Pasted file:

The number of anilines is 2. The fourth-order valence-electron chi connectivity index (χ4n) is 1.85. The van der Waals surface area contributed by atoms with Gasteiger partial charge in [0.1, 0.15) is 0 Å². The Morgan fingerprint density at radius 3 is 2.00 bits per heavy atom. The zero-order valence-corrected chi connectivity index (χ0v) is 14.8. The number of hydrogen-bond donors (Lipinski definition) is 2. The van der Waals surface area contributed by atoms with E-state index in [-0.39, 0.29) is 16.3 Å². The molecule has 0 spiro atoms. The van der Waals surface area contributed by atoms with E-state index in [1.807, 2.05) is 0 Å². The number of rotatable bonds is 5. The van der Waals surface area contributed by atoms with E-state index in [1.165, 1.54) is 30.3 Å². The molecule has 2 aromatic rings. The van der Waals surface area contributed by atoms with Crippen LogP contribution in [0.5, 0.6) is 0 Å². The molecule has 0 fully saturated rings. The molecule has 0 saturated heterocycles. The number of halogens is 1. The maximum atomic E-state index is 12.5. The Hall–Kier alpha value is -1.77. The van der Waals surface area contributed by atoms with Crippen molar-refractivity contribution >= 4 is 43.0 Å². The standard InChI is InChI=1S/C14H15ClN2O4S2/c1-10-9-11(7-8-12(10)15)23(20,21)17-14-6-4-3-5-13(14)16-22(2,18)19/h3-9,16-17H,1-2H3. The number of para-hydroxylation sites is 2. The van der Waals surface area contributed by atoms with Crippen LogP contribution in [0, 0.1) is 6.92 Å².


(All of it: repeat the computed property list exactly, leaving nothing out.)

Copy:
The number of anilines is 2. The fourth-order valence-electron chi connectivity index (χ4n) is 1.85. The van der Waals surface area contributed by atoms with Gasteiger partial charge in [0.1, 0.15) is 0 Å². The Morgan fingerprint density at radius 3 is 2.00 bits per heavy atom. The zero-order valence-corrected chi connectivity index (χ0v) is 14.8. The number of hydrogen-bond donors (Lipinski definition) is 2. The van der Waals surface area contributed by atoms with E-state index in [-0.39, 0.29) is 16.3 Å². The molecule has 0 spiro atoms. The van der Waals surface area contributed by atoms with E-state index in [1.807, 2.05) is 0 Å². The number of rotatable bonds is 5. The van der Waals surface area contributed by atoms with E-state index in [1.165, 1.54) is 30.3 Å². The molecule has 2 aromatic rings. The van der Waals surface area contributed by atoms with Crippen LogP contribution in [0.5, 0.6) is 0 Å². The molecule has 0 fully saturated rings. The molecule has 0 saturated heterocycles. The number of halogens is 1. The maximum atomic E-state index is 12.5. The Hall–Kier alpha value is -1.77. The van der Waals surface area contributed by atoms with Crippen molar-refractivity contribution >= 4 is 43.0 Å². The standard InChI is InChI=1S/C14H15ClN2O4S2/c1-10-9-11(7-8-12(10)15)23(20,21)17-14-6-4-3-5-13(14)16-22(2,18)19/h3-9,16-17H,1-2H3. The number of para-hydroxylation sites is 2. The van der Waals surface area contributed by atoms with Crippen LogP contribution in [0, 0.1) is 6.92 Å².